A second MortgageSecond mortgage
Toledo-Cardona and Bank of Amer. v. Caulkett, which are now in the process of being set tling the question of whether a fully uncollateralised pledge in a Chapter 7 insolvency can be cleared.
The court found, however, that a pledge can be cancelled without fairness, but a partially guaranteed pledge cannot be reduced. "See McNeal v. GMAC Mortgage, LLC, 735 F.3d 1263 (11 Cir. 2012), p. d... For a copy of the Bankruptcy Court's statement see: http://www.flsb.uscourts.gov/Opinions/EPK/14-28818bodensiek.pdf.
In accordance with the provisions of Section 7, the borrower submitted a bankruptcy application on a discretionary basis. Soon thereafter, the administrator in receivership submitted a communication in which he left the debtor's farmstead. Pursuant to 11 U.S.C. 506, the borrower submitted an application for valuation and determination of the secure state of a second mortgage right on his real estate. At the time, the move claimed that his principal place of abode, which was farm ownership in Florida, was $84,000 and that because the amount due on the first mortgage was $191,856.
53, no capital was available for the second mortgage owned by the same mortgage creditor. Consequently, the borrower reasoned, the mortgage creditor was abandoned with a completely uncollateralized debt in respect of the second mortgage. Mortgage creditor did not lodge an opposition in reaction to the debtor's request and did not appear at the hearings on the request.
Bankruptcy Court found that pursuant to 11 U.S.C. 506(a), a secure debt is "forked" into secure and uncovered debts if the pledged ownership is less valuable than the amount of the debt, and that sub-section 506(d) provides for the process of extinguishing or "deducting" such "underwater liens".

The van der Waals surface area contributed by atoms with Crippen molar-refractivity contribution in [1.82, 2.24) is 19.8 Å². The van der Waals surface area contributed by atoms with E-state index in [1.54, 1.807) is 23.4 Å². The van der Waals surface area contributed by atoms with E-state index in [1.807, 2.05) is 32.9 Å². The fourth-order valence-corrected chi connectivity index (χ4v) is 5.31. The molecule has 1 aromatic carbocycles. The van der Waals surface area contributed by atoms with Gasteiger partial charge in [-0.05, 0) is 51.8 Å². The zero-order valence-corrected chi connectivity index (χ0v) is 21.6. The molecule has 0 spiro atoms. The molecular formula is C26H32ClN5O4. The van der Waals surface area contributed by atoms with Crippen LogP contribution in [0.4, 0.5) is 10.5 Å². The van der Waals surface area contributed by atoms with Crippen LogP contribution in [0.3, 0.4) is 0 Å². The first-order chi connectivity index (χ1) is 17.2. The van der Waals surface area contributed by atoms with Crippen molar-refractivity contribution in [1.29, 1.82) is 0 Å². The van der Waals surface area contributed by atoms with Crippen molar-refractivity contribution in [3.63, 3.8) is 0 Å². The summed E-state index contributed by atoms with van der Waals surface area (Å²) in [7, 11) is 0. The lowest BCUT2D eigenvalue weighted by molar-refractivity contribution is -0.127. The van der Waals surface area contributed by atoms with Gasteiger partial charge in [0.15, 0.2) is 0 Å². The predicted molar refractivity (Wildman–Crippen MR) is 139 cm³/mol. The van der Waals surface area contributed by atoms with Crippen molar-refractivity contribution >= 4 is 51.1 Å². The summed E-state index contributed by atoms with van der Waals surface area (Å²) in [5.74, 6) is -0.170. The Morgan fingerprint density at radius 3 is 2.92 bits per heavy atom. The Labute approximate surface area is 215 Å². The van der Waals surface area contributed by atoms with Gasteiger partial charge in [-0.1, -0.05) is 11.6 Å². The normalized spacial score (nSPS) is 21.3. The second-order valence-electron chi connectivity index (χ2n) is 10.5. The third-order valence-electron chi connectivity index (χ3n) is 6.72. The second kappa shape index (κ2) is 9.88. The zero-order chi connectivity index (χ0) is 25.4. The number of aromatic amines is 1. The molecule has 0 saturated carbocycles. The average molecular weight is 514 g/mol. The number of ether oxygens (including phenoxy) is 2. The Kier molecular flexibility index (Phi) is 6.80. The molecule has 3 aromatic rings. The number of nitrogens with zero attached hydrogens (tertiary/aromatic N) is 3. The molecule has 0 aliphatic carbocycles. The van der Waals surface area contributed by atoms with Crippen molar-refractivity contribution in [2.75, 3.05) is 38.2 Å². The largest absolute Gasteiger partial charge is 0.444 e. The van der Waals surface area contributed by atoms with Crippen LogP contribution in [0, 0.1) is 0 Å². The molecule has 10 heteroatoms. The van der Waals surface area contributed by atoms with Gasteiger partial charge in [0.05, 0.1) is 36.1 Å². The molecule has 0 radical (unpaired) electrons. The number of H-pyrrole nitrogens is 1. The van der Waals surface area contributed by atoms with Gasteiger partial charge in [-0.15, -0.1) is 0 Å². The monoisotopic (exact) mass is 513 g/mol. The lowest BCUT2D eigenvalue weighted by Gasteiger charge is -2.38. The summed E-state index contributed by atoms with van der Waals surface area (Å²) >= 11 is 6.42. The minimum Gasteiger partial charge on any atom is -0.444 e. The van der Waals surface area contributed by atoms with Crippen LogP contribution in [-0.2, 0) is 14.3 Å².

However, the Court of First Instance formulated the question before it as having the power to "deduct" a completely uncollateralised pledge, even if the ownership charged by the pledge is no longer managed as part of the bankrupt's assets. Here, because the receiver gave up the farm, it was considered managed before the debtor's application was made.
Bankruptcy court began its investigation by recognizing the unexplained state of the art of the Act in this case. First, the Tenth District Court in Dewsnup v. Timm, 908 F. 2d 588 (10th district < 1990), as a result of the legal construct, determined that "abandoned assets are not assets in which the assets have an interest", and accordingly 506(a) does not apply. However, the Tenth District Court in Dewsnup v. Timm, 908 F. 2d 588 (10th district < 1990), as a result of the legal construct, has determined that "abandoned assets are not assets in which the assets have an interest", and accordingly 506(a) does not.
However, the Court of Contention found that the U.S. Supreme Court's Dewsnup judgment, which upheld the Tenth Circuit judgment for other reasons, did not raise the question of whether Section 506 applied to assets left by the receiver under Section 554. Conversely, the Third Circuit in Gaglia v. First Federal Sav. & Loan Ass'n, 889 F. 2d 1304 (3rd Cir. 1989), and the Elft Circuit in McNeal v. GMAC Mortgage, LLC, 735 F. 3d 1263 (11th Circ. 2012) stated that section 506(a) is applicable and allows a restriction of pledge.
Agreeing with the arguments of the Third District of Gaglia, the Court found that it had the authority to withdraw pledges in accordance with section 506, irrespective of whether the securities had been given up or could subsequently be given up by the bequest. In approving the debtor's application, the court found that (a) the value of the debtor's farm was $84,001 when the case was lodged; (b) the aggregate amount of collateralized receivables older than the second mortgage was $191,856.
53; (c) there is no longer any capital after the repayment of seniors' mortgages; (d) the second mortgage is a secure receivable against the debtor's farm when the relief in Ch. e ) if the mortgage creditor provided evidence of a right, the receivable would be classed as a general uncovered receivable, regardless of how the receivable was classed in the evidence of a right; and f) the relevant ownership could not be resold or repaid without prior notification and further judicial settlement.